Since they were admitting several standbys, I waited at the counter about 10 minutes until I had the chance to ask if they were asking for volunteers for denied boarding,  Nancy rolled her eyes, perhaps appropriately, since they weren’t. We boarded having grabbed a handful of pretzels at the Admirals' Club and wishing we had sprung for snacks and more reading material when we had the chance.

Flight 44

Coach in American Airlines was surprisingly not bad.  I was prepared for the worst but I found the service to be warm and sufficient - we are pretty do-it-yourself kinds of people - and the food on international was perfectly edible.  They still serve 2 meals included with the price of admission, and they still offer complimentary wine and beer on international flights (not liquor) so I enjoyed a “Champanito” as I first heard a mini-champagne bottle called when flying to Ecuador in 1997, and since then has been my personal tradition on outbound international flights.  This and the meds, combined with 3 hours sleep the previous night, enabled both of us to sleep about 4-5 hours on the flight, which for me is pretty good.

Flight arrived slightly ahead of schedule.  We waited at least ½ hour for our luggage, but immigration had no wait at all, and as far as I could tell there were no customs inspectors there whatsoever.  We were told to walk to catch the train but when we walked all the way to the station, about 1/2 mile, we were stopped, apparently because someone left an abandoned luggage item at the train station, so we were told to walk around the other way, which we didn’t understand how to do and didn’t want to shlep our luggage another mile around the airport.  We decided to take a cab instead.  While we were in the taxi line, an unlicensed cabbie offered to take us to our hotel, the Holiday Inn Express in the 19th Arrondissement - about as close to the airport as you can be while within Paris proper - for the bargain basement fare of 80 euros.  We passed, and took a regular metered cab.  The fare ended up being 37 euros.  Should have done that in the first place because trains (and the added bonus of shlepping luggage up and down stairs, etc.) would have cost at least 24 euros for the two of us anyway.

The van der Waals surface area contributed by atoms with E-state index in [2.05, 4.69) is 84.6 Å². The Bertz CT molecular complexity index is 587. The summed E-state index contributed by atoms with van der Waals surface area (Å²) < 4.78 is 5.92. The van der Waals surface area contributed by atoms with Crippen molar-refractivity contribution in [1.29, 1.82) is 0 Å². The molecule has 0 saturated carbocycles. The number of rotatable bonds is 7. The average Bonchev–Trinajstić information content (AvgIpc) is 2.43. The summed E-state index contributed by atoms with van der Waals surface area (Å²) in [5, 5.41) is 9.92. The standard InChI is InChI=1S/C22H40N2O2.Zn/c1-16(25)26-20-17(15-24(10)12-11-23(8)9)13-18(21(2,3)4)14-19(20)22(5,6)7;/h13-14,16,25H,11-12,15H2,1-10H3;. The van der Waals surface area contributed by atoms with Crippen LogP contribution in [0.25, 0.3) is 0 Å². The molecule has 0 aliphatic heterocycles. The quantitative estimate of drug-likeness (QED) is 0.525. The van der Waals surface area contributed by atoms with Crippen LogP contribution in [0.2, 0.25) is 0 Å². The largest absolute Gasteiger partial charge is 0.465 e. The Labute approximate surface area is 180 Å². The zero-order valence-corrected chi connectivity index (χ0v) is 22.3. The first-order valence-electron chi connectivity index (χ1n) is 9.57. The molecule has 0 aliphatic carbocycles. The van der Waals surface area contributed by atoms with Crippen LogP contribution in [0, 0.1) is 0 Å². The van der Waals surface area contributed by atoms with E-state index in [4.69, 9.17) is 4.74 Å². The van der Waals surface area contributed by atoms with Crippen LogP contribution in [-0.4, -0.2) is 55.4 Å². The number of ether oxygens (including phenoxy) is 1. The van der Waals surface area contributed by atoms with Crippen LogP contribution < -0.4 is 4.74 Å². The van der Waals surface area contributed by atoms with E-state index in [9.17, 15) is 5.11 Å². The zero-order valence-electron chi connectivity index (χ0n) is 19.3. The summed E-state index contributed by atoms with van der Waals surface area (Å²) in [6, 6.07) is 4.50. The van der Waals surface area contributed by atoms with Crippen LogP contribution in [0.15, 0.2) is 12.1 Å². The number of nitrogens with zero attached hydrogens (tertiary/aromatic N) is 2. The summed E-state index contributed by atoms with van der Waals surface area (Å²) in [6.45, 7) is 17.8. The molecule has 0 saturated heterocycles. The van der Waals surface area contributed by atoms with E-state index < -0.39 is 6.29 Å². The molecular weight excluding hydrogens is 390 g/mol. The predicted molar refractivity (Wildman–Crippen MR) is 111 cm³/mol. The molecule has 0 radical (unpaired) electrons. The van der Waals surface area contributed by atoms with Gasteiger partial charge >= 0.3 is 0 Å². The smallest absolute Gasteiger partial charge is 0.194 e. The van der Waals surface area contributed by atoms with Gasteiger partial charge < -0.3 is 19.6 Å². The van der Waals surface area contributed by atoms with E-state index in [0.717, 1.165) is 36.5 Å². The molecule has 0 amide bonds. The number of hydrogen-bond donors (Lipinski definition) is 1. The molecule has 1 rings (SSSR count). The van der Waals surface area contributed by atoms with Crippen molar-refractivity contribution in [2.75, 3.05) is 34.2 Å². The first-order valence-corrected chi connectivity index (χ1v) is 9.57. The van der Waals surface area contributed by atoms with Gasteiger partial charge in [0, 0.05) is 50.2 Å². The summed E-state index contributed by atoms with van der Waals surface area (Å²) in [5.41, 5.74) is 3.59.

The Finagle